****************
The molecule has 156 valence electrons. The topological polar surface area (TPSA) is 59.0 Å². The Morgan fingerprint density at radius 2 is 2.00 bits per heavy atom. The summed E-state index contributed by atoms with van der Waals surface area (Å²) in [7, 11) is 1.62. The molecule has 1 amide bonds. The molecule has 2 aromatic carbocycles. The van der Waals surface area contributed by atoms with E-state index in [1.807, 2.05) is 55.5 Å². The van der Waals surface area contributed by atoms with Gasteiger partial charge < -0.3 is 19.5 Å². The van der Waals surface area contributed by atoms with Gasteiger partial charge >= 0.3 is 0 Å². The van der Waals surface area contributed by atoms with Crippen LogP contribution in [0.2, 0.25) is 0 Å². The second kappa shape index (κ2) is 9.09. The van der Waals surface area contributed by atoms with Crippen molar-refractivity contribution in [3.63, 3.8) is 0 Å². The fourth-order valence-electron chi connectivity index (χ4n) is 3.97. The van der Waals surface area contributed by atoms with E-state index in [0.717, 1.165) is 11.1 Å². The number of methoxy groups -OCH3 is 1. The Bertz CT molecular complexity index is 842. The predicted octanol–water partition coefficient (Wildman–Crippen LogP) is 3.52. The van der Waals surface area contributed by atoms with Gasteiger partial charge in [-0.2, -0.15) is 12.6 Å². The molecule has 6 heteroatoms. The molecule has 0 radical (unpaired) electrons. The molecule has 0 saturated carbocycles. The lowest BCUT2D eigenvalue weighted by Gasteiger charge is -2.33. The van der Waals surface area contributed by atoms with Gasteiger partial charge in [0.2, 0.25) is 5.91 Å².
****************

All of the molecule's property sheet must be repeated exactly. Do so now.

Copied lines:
The molecule has 156 valence electrons. The topological polar surface area (TPSA) is 59.0 Å². The Morgan fingerprint density at radius 2 is 2.00 bits per heavy atom. The summed E-state index contributed by atoms with van der Waals surface area (Å²) in [7, 11) is 1.62. The molecule has 1 amide bonds. The molecule has 2 aromatic carbocycles. The van der Waals surface area contributed by atoms with E-state index in [1.807, 2.05) is 55.5 Å². The van der Waals surface area contributed by atoms with Gasteiger partial charge < -0.3 is 19.5 Å². The van der Waals surface area contributed by atoms with Gasteiger partial charge >= 0.3 is 0 Å². The van der Waals surface area contributed by atoms with Crippen LogP contribution in [0.2, 0.25) is 0 Å². The second kappa shape index (κ2) is 9.09. The van der Waals surface area contributed by atoms with Crippen molar-refractivity contribution in [3.63, 3.8) is 0 Å². The fourth-order valence-electron chi connectivity index (χ4n) is 3.97. The van der Waals surface area contributed by atoms with E-state index in [0.717, 1.165) is 11.1 Å². The number of methoxy groups -OCH3 is 1. The Bertz CT molecular complexity index is 842. The predicted octanol–water partition coefficient (Wildman–Crippen LogP) is 3.52. The van der Waals surface area contributed by atoms with Gasteiger partial charge in [-0.2, -0.15) is 12.6 Å². The molecule has 6 heteroatoms. The molecule has 0 radical (unpaired) electrons. The molecule has 0 saturated carbocycles. The lowest BCUT2D eigenvalue weighted by Gasteiger charge is -2.33. The van der Waals surface area contributed by atoms with Gasteiger partial charge in [0.2, 0.25) is 5.91 Å².